Brew Day: Step by Step


STEP 8: Boil

The Boil Kettle should now be full up to the 14.9 gallon mark.

If desired, after a few minutes take a sample and allow it to cool to around 140F and measure the wort pH using the pH meter. It should be around 5.0 to 5.5 (measured at mash temperature). If it is too high you may want to consider adding some 88% lactic acid to get it down into this range. If the mash pH was ok then the wort pH is most likely fine too unless the water you use is very hard. A proper pH helps produce a good protein break during the boil (more on this below) which in turn helps with beer clarity and long term stability. A boil pH that is too high can also cause harsh hop bitterness.

Measure the pre-boil gravity using a hydrometer and test jar to see if we met our target. It should be:

Gravity units (GU) = (Target Original Gravity - 1) * 1000 * Post-Boil volume at 68F = (1.048 - 1) X 1000 X 12 = 576

Pre-boil gravity = ((GU / Pre-Boil volume)  / 1000) + 1 = ((576 / 14.9) / 1000) + 1  = 1.039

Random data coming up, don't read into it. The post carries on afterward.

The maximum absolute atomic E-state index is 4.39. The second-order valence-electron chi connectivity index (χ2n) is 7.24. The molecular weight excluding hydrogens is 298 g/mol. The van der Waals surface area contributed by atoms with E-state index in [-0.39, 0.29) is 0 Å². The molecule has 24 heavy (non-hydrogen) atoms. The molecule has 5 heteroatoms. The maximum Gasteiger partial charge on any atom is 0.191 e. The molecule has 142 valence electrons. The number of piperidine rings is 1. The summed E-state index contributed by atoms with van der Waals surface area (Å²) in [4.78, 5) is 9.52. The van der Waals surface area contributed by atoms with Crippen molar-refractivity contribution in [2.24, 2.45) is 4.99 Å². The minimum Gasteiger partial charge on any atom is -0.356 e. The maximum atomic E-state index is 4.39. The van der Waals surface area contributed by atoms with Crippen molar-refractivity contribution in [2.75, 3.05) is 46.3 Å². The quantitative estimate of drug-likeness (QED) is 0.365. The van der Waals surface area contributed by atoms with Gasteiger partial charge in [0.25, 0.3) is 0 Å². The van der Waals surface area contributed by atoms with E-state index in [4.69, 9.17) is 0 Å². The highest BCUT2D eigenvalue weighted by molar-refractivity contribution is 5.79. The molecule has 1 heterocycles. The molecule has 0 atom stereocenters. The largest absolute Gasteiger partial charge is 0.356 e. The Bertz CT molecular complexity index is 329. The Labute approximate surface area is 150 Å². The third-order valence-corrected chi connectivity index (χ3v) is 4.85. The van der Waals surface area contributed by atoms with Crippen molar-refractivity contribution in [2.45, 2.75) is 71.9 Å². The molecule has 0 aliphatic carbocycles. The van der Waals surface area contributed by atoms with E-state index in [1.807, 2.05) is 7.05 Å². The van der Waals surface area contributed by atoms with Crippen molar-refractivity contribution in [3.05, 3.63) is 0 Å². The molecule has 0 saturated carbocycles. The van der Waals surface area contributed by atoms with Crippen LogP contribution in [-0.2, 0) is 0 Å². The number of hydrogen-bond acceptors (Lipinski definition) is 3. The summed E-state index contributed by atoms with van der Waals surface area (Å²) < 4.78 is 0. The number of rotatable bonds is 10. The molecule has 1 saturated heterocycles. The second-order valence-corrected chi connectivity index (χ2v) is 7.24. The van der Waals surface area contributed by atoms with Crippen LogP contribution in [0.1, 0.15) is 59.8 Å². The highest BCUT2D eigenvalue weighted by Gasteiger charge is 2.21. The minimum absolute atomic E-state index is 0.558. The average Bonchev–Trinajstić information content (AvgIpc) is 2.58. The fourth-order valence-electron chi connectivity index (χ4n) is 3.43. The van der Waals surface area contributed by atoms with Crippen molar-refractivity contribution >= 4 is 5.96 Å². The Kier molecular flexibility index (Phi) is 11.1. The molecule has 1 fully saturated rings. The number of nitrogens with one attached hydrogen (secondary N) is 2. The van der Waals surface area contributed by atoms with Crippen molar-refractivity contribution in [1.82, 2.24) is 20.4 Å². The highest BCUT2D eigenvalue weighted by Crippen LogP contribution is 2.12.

Remember that gravity changes with temperature and not all tools (such as floating hydrometers) compensate for temperature. A hydrometer will be calibrated to work at one specific temperature, usually printed directly on the paper scale inside. For example, our target gravity of 1.039 is relative to 60F as that is the temperature at which our hydrometer was calibrated by the manufacturer. It will probably read closer to 1.023 at 140F. BeerTools Pro includes a handy calculator to convert the specific gravity from one temperature to another. After boiling water off for 90 minutes the wort concentration will increase and be closer to our 1.048 target gravity (again, relative to 60F). When using a hydrometer to take a gravity reading, give the hydrometer a spin first to dislodge any air bubbles and always read the lowest part of the water line (the bottom of the meniscus).

If the A-M light on the Boil PID is not on, press the A/M button to enter manual mode. You should see the lower green SV number display as "M XXX" where XXX is a number. If the "M" is not displayed press the SET button to switch the display mode. Press the UP/DOWN buttons on the Boil PID until the lower green number reads "M 100". We will be firing the Boil Kettle element 100% of the time until the wort is at boiling. Remember that the Boil Kettle PID is run in manual mode instead of automatic. For more information see STEP 9: Wire up PID controllers of our control panel build instructions.